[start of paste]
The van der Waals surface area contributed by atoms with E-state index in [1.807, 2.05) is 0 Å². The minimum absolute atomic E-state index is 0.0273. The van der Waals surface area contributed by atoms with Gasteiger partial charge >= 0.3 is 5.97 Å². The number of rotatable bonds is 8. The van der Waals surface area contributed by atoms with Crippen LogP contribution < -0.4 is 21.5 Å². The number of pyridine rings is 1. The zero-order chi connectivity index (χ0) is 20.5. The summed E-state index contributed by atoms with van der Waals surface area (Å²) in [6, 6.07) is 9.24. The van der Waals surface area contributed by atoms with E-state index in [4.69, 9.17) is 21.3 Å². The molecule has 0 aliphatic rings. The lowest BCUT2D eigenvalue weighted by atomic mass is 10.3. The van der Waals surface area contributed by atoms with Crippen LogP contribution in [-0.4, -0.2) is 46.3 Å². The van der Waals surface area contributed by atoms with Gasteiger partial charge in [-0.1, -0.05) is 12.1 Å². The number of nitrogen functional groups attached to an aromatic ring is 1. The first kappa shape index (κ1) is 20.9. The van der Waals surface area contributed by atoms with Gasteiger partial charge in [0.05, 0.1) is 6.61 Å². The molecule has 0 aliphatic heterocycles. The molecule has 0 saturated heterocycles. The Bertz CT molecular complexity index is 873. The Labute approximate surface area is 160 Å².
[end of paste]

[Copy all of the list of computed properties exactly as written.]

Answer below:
The van der Waals surface area contributed by atoms with E-state index in [1.807, 2.05) is 0 Å². The minimum absolute atomic E-state index is 0.0273. The van der Waals surface area contributed by atoms with Gasteiger partial charge >= 0.3 is 5.97 Å². The number of rotatable bonds is 8. The van der Waals surface area contributed by atoms with Crippen LogP contribution < -0.4 is 21.5 Å². The number of pyridine rings is 1. The zero-order chi connectivity index (χ0) is 20.5. The summed E-state index contributed by atoms with van der Waals surface area (Å²) in [6, 6.07) is 9.24. The van der Waals surface area contributed by atoms with E-state index in [4.69, 9.17) is 21.3 Å². The molecule has 0 aliphatic rings. The lowest BCUT2D eigenvalue weighted by atomic mass is 10.3. The van der Waals surface area contributed by atoms with Crippen LogP contribution in [-0.4, -0.2) is 46.3 Å². The van der Waals surface area contributed by atoms with Gasteiger partial charge in [-0.1, -0.05) is 12.1 Å². The number of nitrogen functional groups attached to an aromatic ring is 1. The first kappa shape index (κ1) is 20.9. The van der Waals surface area contributed by atoms with Gasteiger partial charge in [0.05, 0.1) is 6.61 Å². The molecule has 0 aliphatic heterocycles. The molecule has 0 saturated heterocycles. The Bertz CT molecular complexity index is 873. The Labute approximate surface area is 160 Å².